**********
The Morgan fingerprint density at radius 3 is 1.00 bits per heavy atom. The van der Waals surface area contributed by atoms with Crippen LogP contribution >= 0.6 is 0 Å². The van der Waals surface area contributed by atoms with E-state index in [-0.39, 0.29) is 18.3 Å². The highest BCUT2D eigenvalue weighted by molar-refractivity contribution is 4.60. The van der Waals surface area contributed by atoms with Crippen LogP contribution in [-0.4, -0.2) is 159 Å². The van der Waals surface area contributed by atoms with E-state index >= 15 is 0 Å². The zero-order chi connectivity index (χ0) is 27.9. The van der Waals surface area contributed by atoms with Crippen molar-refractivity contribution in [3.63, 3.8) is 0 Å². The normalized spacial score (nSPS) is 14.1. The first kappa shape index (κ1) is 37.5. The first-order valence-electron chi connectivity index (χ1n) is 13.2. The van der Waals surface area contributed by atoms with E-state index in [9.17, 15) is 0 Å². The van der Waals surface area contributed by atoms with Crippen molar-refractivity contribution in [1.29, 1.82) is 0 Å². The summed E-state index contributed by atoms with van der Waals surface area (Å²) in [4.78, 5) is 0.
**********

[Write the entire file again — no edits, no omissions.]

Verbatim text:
The Morgan fingerprint density at radius 3 is 1.00 bits per heavy atom. The van der Waals surface area contributed by atoms with Crippen LogP contribution >= 0.6 is 0 Å². The van der Waals surface area contributed by atoms with E-state index in [-0.39, 0.29) is 18.3 Å². The highest BCUT2D eigenvalue weighted by molar-refractivity contribution is 4.60. The van der Waals surface area contributed by atoms with Crippen LogP contribution in [-0.4, -0.2) is 159 Å². The van der Waals surface area contributed by atoms with E-state index >= 15 is 0 Å². The zero-order chi connectivity index (χ0) is 27.9. The van der Waals surface area contributed by atoms with Crippen molar-refractivity contribution in [3.63, 3.8) is 0 Å². The normalized spacial score (nSPS) is 14.1. The first kappa shape index (κ1) is 37.5. The first-order valence-electron chi connectivity index (χ1n) is 13.2. The van der Waals surface area contributed by atoms with E-state index in [9.17, 15) is 0 Å². The van der Waals surface area contributed by atoms with Crippen molar-refractivity contribution in [1.29, 1.82) is 0 Å². The summed E-state index contributed by atoms with van der Waals surface area (Å²) in [4.78, 5) is 0.